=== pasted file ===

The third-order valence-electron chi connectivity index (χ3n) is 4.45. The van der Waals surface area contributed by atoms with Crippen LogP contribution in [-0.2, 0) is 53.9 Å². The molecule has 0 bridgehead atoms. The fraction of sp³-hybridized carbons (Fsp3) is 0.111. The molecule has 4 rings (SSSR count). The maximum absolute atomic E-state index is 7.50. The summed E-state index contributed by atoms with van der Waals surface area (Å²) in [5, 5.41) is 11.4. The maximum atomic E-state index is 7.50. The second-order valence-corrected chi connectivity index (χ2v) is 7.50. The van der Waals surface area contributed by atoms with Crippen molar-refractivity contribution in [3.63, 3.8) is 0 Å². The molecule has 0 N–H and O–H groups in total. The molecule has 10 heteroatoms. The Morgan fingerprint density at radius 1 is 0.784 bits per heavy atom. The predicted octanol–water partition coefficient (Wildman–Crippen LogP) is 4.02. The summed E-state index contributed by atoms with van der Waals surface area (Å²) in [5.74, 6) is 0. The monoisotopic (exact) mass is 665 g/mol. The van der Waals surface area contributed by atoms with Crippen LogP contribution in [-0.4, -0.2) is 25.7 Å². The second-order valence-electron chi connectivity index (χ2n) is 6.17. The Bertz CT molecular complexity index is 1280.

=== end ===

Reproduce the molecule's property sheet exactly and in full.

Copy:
The third-order valence-electron chi connectivity index (χ3n) is 4.45. The van der Waals surface area contributed by atoms with Crippen LogP contribution in [-0.2, 0) is 53.9 Å². The molecule has 0 bridgehead atoms. The fraction of sp³-hybridized carbons (Fsp3) is 0.111. The molecule has 4 rings (SSSR count). The maximum absolute atomic E-state index is 7.50. The summed E-state index contributed by atoms with van der Waals surface area (Å²) in [5, 5.41) is 11.4. The maximum atomic E-state index is 7.50. The second-order valence-corrected chi connectivity index (χ2v) is 7.50. The van der Waals surface area contributed by atoms with Crippen molar-refractivity contribution in [3.63, 3.8) is 0 Å². The molecule has 0 N–H and O–H groups in total. The molecule has 10 heteroatoms. The Morgan fingerprint density at radius 1 is 0.784 bits per heavy atom. The predicted octanol–water partition coefficient (Wildman–Crippen LogP) is 4.02. The summed E-state index contributed by atoms with van der Waals surface area (Å²) in [5.74, 6) is 0. The monoisotopic (exact) mass is 665 g/mol. The van der Waals surface area contributed by atoms with Crippen LogP contribution in [-0.4, -0.2) is 25.7 Å². The second-order valence-electron chi connectivity index (χ2n) is 6.17. The Bertz CT molecular complexity index is 1280.